Your hand tools certainly make your life easier. Quality tools are durable, easier on your hands, and get the job done quickly. Injuries, however, are unfortunately common, and according to OSHA, hand tool mishaps make up 8 percent of all workplace injuries. Ensuring good working order of your tools, donning personal protective equipment, and storing tools properly will keep you safe while you work. To preserve all your fingers and toes, review these hand tool safety tips and keep them in mind while you work.
- Cuts, scrapes, and abrasions. Basically, any hand tool can cut you with enough force, but the most common tools that cause these injuries are screwdrivers, saws, and chisels.
- Injuries from repetitive movements. Carpal tunnel is the most common condition caused by repeated movements, but other injuries in the shoulders, knees, or back are also a risk when you’re hunched over, repeating a task over and over again.
- Bruises and bone breaks. Most common with hammers and vices, a slipped hand or foot can land you in a cast.
- Eye injuries. Many tools create dust and debris which can fly into your eye and cause serious injuries.
To avoid those common hand tool-related injuries, practice these four basic safety precautions, even when using even the simplest of tools for the simplest of jobs.
Inspect your tools regularly
The condition of your tools is just as important as using them properly. Rusted, corroded, broken, or dull items can easily break or slip, increasing your risk of injury. Before you use any hand tool, check that it is in good working condition by inspecting it for damages, dulled or chipped blades, and evidence of rust or corrosion.
Always wear appropriate personal protective equipment (PPE)
Before launching into your latest DIY project, make sure your body is properly protected properly for the job at hand.
- Protect your eyes with safety goggles or a safety shield, depending on the amount of debris you expect to encounter.
- Protect your hands with work gloves that prevent common injuries like bruises, cuts, or even chemical burns.
- Protect your feet with thick, complete-coverage shoes or steel-toed boots. Never perform work barefoot or in open-toed shoes.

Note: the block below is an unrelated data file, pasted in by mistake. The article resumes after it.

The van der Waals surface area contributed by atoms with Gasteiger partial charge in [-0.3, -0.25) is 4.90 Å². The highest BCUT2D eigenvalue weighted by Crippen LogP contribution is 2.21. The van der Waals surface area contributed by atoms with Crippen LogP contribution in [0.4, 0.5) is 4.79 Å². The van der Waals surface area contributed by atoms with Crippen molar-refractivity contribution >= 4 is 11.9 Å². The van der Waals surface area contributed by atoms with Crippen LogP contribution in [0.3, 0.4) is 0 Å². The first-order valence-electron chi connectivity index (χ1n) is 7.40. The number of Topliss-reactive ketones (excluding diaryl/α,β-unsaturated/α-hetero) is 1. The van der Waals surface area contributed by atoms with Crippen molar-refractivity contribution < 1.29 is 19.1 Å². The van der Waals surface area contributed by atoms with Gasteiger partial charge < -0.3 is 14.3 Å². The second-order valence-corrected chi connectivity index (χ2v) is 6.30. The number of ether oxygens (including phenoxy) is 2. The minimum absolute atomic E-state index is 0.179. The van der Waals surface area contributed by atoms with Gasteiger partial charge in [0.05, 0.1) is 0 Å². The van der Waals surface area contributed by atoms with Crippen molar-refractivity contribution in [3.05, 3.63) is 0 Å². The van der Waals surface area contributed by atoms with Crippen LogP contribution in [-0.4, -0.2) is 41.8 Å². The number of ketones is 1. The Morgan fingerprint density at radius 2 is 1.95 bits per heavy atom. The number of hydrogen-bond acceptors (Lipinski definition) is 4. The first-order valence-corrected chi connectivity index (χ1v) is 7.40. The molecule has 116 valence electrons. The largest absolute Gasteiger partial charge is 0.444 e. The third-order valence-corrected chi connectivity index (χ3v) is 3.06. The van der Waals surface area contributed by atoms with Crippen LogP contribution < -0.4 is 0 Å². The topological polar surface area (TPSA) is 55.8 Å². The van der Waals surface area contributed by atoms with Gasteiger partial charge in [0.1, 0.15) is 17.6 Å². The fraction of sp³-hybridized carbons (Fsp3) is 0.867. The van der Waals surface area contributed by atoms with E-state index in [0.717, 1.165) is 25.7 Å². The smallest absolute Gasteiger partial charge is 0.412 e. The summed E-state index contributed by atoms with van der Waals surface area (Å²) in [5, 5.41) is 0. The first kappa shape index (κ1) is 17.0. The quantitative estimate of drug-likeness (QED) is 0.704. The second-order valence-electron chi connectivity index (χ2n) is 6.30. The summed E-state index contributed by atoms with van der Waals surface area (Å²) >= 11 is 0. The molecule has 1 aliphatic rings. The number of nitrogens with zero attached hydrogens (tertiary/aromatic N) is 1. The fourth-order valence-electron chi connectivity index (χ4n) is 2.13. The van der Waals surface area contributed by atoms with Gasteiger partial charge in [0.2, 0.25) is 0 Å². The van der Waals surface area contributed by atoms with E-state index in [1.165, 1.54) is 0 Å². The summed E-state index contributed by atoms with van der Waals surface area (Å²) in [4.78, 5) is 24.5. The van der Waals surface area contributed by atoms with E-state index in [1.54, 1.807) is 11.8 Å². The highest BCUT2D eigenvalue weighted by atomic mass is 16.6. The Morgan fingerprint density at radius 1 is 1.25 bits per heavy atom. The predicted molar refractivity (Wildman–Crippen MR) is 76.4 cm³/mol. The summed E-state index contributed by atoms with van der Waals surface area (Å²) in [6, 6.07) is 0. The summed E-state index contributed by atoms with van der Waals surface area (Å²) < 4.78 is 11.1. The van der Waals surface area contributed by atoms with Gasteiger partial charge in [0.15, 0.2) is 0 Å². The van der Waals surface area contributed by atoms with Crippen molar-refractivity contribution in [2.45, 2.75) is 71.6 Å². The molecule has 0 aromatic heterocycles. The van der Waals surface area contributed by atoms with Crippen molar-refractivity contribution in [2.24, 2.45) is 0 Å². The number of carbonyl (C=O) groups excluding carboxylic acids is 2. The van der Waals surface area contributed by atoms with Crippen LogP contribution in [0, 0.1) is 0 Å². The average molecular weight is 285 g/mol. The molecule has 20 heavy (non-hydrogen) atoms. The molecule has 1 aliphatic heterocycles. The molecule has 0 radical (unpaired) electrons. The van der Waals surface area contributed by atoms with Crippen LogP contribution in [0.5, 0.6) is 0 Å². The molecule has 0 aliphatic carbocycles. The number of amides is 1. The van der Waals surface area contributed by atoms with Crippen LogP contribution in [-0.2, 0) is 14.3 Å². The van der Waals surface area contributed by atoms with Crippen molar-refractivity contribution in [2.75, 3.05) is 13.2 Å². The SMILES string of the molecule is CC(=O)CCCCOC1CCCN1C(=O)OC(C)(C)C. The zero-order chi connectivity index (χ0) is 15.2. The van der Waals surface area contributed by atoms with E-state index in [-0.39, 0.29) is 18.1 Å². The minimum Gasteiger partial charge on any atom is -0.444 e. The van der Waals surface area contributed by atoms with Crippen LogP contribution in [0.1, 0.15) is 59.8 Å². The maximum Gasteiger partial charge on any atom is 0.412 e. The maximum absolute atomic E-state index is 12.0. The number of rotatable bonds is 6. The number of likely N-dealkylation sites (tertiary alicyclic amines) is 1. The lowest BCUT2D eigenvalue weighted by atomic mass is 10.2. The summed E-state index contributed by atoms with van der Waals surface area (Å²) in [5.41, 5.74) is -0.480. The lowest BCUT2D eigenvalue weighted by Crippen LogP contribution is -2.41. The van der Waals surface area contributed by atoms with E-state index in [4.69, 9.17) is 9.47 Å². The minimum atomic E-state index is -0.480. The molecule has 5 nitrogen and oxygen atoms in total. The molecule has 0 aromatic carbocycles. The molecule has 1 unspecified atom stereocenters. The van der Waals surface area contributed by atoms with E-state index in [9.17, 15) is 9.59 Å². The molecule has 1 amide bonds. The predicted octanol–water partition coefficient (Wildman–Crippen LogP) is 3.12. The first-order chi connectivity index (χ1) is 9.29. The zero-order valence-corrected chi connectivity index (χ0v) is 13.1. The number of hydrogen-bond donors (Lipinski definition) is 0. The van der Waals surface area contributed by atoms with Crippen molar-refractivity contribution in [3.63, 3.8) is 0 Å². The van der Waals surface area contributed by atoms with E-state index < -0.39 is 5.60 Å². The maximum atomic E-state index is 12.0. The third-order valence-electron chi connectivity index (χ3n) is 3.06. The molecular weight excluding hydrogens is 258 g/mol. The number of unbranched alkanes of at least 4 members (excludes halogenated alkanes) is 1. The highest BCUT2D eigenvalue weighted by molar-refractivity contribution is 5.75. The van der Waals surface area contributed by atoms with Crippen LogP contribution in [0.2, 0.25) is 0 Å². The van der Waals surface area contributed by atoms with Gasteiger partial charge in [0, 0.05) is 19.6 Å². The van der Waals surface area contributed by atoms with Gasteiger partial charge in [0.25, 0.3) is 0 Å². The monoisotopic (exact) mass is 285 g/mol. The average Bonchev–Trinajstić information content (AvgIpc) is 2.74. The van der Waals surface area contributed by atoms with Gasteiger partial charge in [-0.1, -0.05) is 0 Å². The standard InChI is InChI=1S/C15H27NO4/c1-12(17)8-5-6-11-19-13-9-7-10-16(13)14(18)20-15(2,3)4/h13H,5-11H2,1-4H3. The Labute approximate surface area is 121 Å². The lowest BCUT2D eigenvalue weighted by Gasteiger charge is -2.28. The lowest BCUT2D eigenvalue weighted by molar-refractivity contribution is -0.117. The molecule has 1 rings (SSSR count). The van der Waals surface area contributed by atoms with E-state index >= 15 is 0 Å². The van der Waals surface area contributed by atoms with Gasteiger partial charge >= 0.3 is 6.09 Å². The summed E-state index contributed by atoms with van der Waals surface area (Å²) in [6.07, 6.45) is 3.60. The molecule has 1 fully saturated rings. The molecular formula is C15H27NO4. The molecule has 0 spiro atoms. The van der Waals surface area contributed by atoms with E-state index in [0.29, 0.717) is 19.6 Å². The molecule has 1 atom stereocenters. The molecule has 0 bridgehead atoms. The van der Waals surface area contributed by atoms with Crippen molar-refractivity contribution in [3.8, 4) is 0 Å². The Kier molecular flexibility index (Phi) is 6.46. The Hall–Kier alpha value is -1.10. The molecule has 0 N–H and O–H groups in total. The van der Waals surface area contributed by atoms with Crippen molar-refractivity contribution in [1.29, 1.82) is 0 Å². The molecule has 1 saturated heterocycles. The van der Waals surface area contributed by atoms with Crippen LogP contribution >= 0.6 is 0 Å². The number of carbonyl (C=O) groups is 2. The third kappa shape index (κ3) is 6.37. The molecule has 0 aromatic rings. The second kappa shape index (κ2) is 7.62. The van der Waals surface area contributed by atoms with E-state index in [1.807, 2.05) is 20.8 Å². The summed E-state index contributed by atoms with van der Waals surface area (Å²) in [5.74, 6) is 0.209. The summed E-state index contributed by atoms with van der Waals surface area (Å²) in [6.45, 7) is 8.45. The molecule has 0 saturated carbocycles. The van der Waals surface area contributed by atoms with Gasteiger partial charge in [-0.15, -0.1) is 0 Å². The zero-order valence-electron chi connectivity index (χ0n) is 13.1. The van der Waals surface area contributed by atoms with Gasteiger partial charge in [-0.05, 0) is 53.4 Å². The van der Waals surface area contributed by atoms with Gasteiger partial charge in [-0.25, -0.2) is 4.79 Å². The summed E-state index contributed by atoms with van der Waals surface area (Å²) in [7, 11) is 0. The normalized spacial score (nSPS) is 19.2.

- Protect your lungs with a dust mask or respirator if sawdust or other harmful dust will be in the air as you work.
Use the proper tool and technique
Each hand tool serves a specific purpose, so using the wrong one can lead to injuries. A wrench is not designed to be used as a hammer, and a screwdriver is not designed to be used as a chisel. Using a tool improperly could cause it to slip, break, or damage the material you’re working with, and can absolutely lead to injury.
Additionally, make sure to use the proper technique as outlined by the manufacturer and required by the project. When using chisels, knives, or saws, always cut away from yourself so, if it slips, it doesn’t come into contact with your body. Also, make sure your grip and footing are placed properly, especially with larger tools.
Maintain and store your tools properly
Your tools are safest when they are in good condition, and their working condition depends on proper maintenance and storage. To keep them in tip-top shape, clean your tools after every use, sharpen them if needed, and repair any damages before using them again. It’s best to store tools in a clean, dry place and in their original cases if possible. If not, invest in a high-quality toolbox that’s designed to protect your tools from humidity. We also recommend lining any storage drawers or toolboxes with moisture-reducing pads to reduce the risk of rust and corrosion. If you’re hanging your tools, be sure they are hung vertically with the heaviest point on the bottom so they’re less likely to fall down and cause injuries.
Hand tools are necessary for any homeowner, often coming in handy for projects both big and small. If you work with hand tools often, it’s vital that you follow strict safety precautions to avoid injuries while you work. Inspecting and caring for your tools properly, using them appropriately, and wearing the right PPE will make sure you complete your projects with all your limbs intact.
- Your buying guide to home air filters — because, no, they’re not all the same
- Don’t ruin Christmas: Avoid these safety mistakes when decorating outside
- 3 YouTube videos that will teach you how to repair drywall quickly and easily
- 8 ways to keep your house safe from a fire
- How to repair deck boards before you host your next party